The ISA is designed for a high level of expressiveness, allowing the assembly programmer (or compiler) to optimize an algorithm for the hardware features present. The standard Blackfin assembly language is written using an algebraic syntax: instead of prefix commands used in many other assembly languages such as
ld R0, 8[P0],
add R0, R1, R2, and
push R7, Blackfin assembly uses
R0 = [P0 + 8],
R0 = R1 + R2, and
[SP--] = R7.
Memory and DMAEdit
The Blackfin uses a byte-addressable, flat memory map. Internal L1 memory, internal L2 memory, external memory and all memory-mapped control registers reside in this 32-bit address space, so that from a programming point of view, the Blackfin has a Von Neumann architecture.
The L1 internal SRAM memory, which runs at the core-clock speed of the device, is based on a Harvard architecture. Instruction memory and data memory are independent and connect to the core via dedicated memory buses, designed for higher sustained data rates between the core and L1 memory.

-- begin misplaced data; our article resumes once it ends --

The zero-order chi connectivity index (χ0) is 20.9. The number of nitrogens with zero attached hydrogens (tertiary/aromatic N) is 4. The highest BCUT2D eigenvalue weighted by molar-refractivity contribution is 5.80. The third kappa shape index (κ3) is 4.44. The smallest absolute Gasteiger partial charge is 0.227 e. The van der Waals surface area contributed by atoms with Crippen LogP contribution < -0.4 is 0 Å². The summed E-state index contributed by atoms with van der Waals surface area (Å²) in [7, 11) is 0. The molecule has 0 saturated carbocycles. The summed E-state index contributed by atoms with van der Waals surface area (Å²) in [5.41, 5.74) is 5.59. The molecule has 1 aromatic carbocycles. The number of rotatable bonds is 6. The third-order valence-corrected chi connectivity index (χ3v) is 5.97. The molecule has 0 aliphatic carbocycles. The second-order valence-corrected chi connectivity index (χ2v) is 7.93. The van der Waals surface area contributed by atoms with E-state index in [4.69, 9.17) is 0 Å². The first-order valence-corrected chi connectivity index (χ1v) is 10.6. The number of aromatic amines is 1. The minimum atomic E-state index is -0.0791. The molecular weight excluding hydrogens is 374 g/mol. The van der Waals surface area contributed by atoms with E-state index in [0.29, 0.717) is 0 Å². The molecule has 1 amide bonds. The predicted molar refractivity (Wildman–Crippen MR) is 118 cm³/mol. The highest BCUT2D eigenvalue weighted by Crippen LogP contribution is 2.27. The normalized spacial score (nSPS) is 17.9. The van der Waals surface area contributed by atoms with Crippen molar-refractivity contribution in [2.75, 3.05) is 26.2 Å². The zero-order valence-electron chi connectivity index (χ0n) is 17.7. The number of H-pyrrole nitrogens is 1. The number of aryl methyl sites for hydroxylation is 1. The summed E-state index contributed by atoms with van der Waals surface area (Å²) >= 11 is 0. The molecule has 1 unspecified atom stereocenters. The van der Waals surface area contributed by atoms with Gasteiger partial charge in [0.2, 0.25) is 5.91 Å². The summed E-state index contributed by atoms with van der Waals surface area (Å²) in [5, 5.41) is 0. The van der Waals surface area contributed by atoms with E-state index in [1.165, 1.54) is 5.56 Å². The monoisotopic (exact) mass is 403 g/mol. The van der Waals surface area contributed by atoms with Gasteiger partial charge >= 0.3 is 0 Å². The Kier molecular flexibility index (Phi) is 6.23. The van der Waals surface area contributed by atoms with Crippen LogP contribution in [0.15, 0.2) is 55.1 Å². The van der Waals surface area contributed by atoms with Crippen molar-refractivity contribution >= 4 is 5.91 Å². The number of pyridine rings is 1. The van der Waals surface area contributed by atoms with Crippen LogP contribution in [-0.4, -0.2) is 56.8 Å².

Portions of instruction and data L1 SRAM can be optionally configured as cache independently.
Certain Blackfin processors also have between 64KB and 256KB of L2 memory. This memory runs slower than the core clock speed. Code and data can be mixed in L2.
Blackfin processors support a variety of external memories including SDRAM, DDR-SDRAM, NOR flash, NAND flash and SRAM. Some Blackfin processors also include mass-storage interfaces such as ATAPI and SD/SDIO. They can support hundreds of megabytes of memory in the external memory space.
Coupled with the core and memory system is a DMA engine that can operate between any of its peripherals and main (or external) memory. The processors typically have a dedicated DMA channel for each peripheral, which is designed for higher throughput for applications that can use it, such as real-time standard-definition (D1) video encoding and decoding.
All Blackfin processors contain a Memory Protection Unit (MPU). The MPU provides protection and caching strategies across the entire memory space. The MPU allows Blackfin to support operating systems, RTOSs and kernels like ThreadX, µC/OS-II, or NOMMU Linux. Although the MPU is referred to as a Memory Management Unit (MMU) in the Blackfin documentation, the Blackfin MPU does not provide address translation like a traditional MMU, so it does not support virtual memory or separate memory addresses per process. This is why Blackfin currently can not support operating systems requiring virtual memory such as WinCE or QNX.